21 Solved in '21: Day 5: Mary Prieur
Mary Prieur moved to Lennon, MI from Flint, with her husband Leonard in order to get away from the skyrocketing violence and crime rates.
Mary was described as a fixture of the small neighborhood. She attended church often, and would frequent the local diner for both lunch and dinner most days. Mary Prieur was 88-years-old when she was brutally murdered on February 27, 1997.
Mary was a widow, and was discovered to be missing by her brother-in-law. He’d promised Leonard he would watch after her, so in an effort to do that, he stopped by her home around noon. He discovered her door open, and her dog inside. He called the police, then checked all of her usual spots. Mary Prieur was nowhere to be found.
Approximately 2 hours later, Mary Prieur’s body was discovered in a swampy wooded area near a creek within 200 yards of her home. Drag marks at the scene indicated that her killer had dragged her all the way there. DNA was obtained from a person of interest in the case, which then sat in evidence for 24 years.
In 2002, junior detective Swanson joined the case. On October 15, 2004, Swanson interviewed the person of interest, who was now a suspect. When the suspect got up to leave the interrogation, Swanson recalled telling him, “The next time I see [you], you will be in shackles, and you will be charged with murder.”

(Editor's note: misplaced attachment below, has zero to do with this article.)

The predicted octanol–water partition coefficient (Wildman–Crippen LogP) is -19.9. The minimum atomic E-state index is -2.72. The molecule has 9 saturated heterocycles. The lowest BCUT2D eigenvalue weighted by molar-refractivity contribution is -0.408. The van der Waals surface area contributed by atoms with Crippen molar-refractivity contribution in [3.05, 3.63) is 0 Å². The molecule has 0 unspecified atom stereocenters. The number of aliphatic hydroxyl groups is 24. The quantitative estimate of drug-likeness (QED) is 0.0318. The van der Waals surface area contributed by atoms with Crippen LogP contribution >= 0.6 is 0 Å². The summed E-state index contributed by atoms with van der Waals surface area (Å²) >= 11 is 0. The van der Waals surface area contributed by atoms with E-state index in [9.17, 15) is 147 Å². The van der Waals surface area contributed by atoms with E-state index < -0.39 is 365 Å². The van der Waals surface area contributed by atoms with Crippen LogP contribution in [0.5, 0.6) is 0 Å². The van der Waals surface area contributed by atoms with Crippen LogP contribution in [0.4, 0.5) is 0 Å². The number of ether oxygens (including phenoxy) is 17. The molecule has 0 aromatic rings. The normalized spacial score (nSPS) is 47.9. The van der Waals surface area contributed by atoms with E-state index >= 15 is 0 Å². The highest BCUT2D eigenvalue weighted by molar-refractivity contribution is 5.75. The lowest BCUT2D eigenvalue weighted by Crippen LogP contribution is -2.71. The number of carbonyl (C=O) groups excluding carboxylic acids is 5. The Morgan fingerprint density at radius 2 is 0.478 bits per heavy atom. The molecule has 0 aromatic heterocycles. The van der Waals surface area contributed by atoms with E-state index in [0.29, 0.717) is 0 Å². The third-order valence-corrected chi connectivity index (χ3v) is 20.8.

Advances in DNA technology made those words come true. Forensic investigators at a Michigan State Police Crime Lab were able to determine their original suspect was a match for the DNA found on Mary Prieur. Mary’s alleged killer was in 11th grade at the time of the murder, and lived nearby. The motive in this case appears to have been sexual.
On November 11, 2021, a press conference was held, announcing the arrest of the believed killer on charges of Felony Murder, First-Degree Criminal Sexual Conduct, and Kidnapping. This case is currently awaiting trial.
Mary was a retired candy maker who was well known in her community. She was described by one neighbor as “the sweetest, kindest lady.” Her niece remembers her as “sweet and wacky and generous and kind.”